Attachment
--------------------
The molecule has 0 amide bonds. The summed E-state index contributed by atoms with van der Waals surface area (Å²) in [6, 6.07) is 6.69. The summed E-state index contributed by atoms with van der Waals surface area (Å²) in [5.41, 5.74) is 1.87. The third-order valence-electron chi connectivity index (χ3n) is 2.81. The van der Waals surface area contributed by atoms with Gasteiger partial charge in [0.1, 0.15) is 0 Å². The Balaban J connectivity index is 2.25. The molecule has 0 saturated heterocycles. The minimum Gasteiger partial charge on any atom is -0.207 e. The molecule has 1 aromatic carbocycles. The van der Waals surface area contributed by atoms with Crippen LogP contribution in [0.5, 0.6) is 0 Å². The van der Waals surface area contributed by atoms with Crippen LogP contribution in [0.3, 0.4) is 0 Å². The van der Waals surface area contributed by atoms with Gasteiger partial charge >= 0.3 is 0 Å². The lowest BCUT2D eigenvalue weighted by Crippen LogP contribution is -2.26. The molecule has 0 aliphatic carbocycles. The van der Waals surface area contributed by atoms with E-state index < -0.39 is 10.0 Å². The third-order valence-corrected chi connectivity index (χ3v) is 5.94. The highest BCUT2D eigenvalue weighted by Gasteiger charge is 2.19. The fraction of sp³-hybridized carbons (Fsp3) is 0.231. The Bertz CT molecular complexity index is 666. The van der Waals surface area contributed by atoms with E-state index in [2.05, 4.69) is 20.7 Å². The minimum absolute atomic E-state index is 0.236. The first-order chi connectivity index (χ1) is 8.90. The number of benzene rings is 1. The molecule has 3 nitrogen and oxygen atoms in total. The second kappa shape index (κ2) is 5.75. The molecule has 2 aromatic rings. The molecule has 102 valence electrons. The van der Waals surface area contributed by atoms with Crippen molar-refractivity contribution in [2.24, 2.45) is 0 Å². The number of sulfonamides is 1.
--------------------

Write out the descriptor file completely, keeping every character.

The molecule has 0 amide bonds. The summed E-state index contributed by atoms with van der Waals surface area (Å²) in [6, 6.07) is 6.69. The summed E-state index contributed by atoms with van der Waals surface area (Å²) in [5.41, 5.74) is 1.87. The third-order valence-electron chi connectivity index (χ3n) is 2.81. The van der Waals surface area contributed by atoms with Gasteiger partial charge in [0.1, 0.15) is 0 Å². The Balaban J connectivity index is 2.25. The molecule has 0 saturated heterocycles. The minimum Gasteiger partial charge on any atom is -0.207 e. The molecule has 1 aromatic carbocycles. The van der Waals surface area contributed by atoms with Crippen LogP contribution in [0.5, 0.6) is 0 Å². The van der Waals surface area contributed by atoms with Crippen LogP contribution in [0.3, 0.4) is 0 Å². The van der Waals surface area contributed by atoms with Gasteiger partial charge >= 0.3 is 0 Å². The lowest BCUT2D eigenvalue weighted by Crippen LogP contribution is -2.26. The molecule has 0 aliphatic carbocycles. The van der Waals surface area contributed by atoms with E-state index < -0.39 is 10.0 Å². The third-order valence-corrected chi connectivity index (χ3v) is 5.94. The highest BCUT2D eigenvalue weighted by Gasteiger charge is 2.19. The fraction of sp³-hybridized carbons (Fsp3) is 0.231. The Bertz CT molecular complexity index is 666. The van der Waals surface area contributed by atoms with E-state index in [2.05, 4.69) is 20.7 Å². The minimum absolute atomic E-state index is 0.236. The first-order chi connectivity index (χ1) is 8.90. The number of benzene rings is 1. The molecule has 3 nitrogen and oxygen atoms in total. The second kappa shape index (κ2) is 5.75. The molecule has 2 aromatic rings. The molecule has 102 valence electrons. The van der Waals surface area contributed by atoms with Crippen molar-refractivity contribution in [2.24, 2.45) is 0 Å². The number of sulfonamides is 1.